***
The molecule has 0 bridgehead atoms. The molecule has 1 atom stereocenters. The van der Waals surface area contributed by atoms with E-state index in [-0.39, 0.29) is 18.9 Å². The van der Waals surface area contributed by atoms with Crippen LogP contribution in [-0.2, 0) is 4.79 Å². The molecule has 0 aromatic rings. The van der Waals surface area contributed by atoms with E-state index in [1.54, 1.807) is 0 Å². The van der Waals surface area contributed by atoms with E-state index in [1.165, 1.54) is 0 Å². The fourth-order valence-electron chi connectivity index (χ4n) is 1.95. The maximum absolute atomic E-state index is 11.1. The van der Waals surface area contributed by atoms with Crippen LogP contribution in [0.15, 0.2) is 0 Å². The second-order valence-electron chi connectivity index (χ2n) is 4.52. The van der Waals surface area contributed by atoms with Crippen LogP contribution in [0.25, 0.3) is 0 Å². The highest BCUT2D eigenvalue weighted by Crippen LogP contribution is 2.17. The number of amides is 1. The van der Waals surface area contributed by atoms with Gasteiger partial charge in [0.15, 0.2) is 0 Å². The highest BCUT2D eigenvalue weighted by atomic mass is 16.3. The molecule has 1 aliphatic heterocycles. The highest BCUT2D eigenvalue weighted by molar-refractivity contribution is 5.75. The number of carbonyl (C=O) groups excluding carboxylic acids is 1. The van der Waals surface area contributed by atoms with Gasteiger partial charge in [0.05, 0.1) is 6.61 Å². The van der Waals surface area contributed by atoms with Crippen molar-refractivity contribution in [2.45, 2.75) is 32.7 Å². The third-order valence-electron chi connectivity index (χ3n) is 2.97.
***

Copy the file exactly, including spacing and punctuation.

The molecule has 0 bridgehead atoms. The molecule has 1 atom stereocenters. The van der Waals surface area contributed by atoms with E-state index in [-0.39, 0.29) is 18.9 Å². The van der Waals surface area contributed by atoms with Crippen LogP contribution in [-0.2, 0) is 4.79 Å². The molecule has 0 aromatic rings. The van der Waals surface area contributed by atoms with E-state index in [1.54, 1.807) is 0 Å². The van der Waals surface area contributed by atoms with E-state index in [1.165, 1.54) is 0 Å². The fourth-order valence-electron chi connectivity index (χ4n) is 1.95. The maximum absolute atomic E-state index is 11.1. The van der Waals surface area contributed by atoms with Crippen LogP contribution in [0.15, 0.2) is 0 Å². The second-order valence-electron chi connectivity index (χ2n) is 4.52. The van der Waals surface area contributed by atoms with Crippen LogP contribution in [0.25, 0.3) is 0 Å². The highest BCUT2D eigenvalue weighted by Crippen LogP contribution is 2.17. The number of amides is 1. The van der Waals surface area contributed by atoms with Gasteiger partial charge in [0.15, 0.2) is 0 Å². The highest BCUT2D eigenvalue weighted by atomic mass is 16.3. The molecule has 1 aliphatic heterocycles. The highest BCUT2D eigenvalue weighted by molar-refractivity contribution is 5.75. The number of carbonyl (C=O) groups excluding carboxylic acids is 1. The van der Waals surface area contributed by atoms with Gasteiger partial charge in [0.05, 0.1) is 6.61 Å². The van der Waals surface area contributed by atoms with Crippen molar-refractivity contribution in [2.45, 2.75) is 32.7 Å². The third-order valence-electron chi connectivity index (χ3n) is 2.97.